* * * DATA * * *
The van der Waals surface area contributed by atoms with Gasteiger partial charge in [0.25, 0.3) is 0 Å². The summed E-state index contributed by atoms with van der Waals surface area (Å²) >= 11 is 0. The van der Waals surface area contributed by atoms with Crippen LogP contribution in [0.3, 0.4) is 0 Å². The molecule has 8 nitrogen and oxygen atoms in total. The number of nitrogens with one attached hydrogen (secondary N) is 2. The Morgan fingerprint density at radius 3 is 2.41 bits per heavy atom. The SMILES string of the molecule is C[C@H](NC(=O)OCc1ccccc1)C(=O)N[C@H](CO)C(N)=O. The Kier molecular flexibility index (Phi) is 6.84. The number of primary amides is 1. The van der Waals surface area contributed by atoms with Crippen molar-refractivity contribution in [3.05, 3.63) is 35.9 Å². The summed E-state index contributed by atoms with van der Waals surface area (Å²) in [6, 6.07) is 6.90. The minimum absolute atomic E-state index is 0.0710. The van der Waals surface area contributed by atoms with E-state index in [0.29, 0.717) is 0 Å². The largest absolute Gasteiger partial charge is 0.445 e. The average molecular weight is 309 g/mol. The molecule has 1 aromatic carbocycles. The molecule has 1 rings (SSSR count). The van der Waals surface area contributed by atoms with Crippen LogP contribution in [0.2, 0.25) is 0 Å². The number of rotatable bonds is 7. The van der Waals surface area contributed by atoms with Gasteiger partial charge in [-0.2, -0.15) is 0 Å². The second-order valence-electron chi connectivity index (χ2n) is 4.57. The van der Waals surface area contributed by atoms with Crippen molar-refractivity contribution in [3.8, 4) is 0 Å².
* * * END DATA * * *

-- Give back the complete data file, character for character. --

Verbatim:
The van der Waals surface area contributed by atoms with Gasteiger partial charge in [0.25, 0.3) is 0 Å². The summed E-state index contributed by atoms with van der Waals surface area (Å²) >= 11 is 0. The van der Waals surface area contributed by atoms with Crippen LogP contribution in [0.3, 0.4) is 0 Å². The molecule has 8 nitrogen and oxygen atoms in total. The number of nitrogens with one attached hydrogen (secondary N) is 2. The Morgan fingerprint density at radius 3 is 2.41 bits per heavy atom. The SMILES string of the molecule is C[C@H](NC(=O)OCc1ccccc1)C(=O)N[C@H](CO)C(N)=O. The Kier molecular flexibility index (Phi) is 6.84. The number of primary amides is 1. The van der Waals surface area contributed by atoms with Crippen molar-refractivity contribution in [3.05, 3.63) is 35.9 Å². The summed E-state index contributed by atoms with van der Waals surface area (Å²) in [6, 6.07) is 6.90. The minimum absolute atomic E-state index is 0.0710. The van der Waals surface area contributed by atoms with E-state index in [0.29, 0.717) is 0 Å². The largest absolute Gasteiger partial charge is 0.445 e. The average molecular weight is 309 g/mol. The molecule has 1 aromatic carbocycles. The molecule has 1 rings (SSSR count). The van der Waals surface area contributed by atoms with Crippen LogP contribution in [0.2, 0.25) is 0 Å². The number of rotatable bonds is 7. The van der Waals surface area contributed by atoms with Gasteiger partial charge in [-0.2, -0.15) is 0 Å². The second-order valence-electron chi connectivity index (χ2n) is 4.57. The van der Waals surface area contributed by atoms with Crippen molar-refractivity contribution in [3.8, 4) is 0 Å².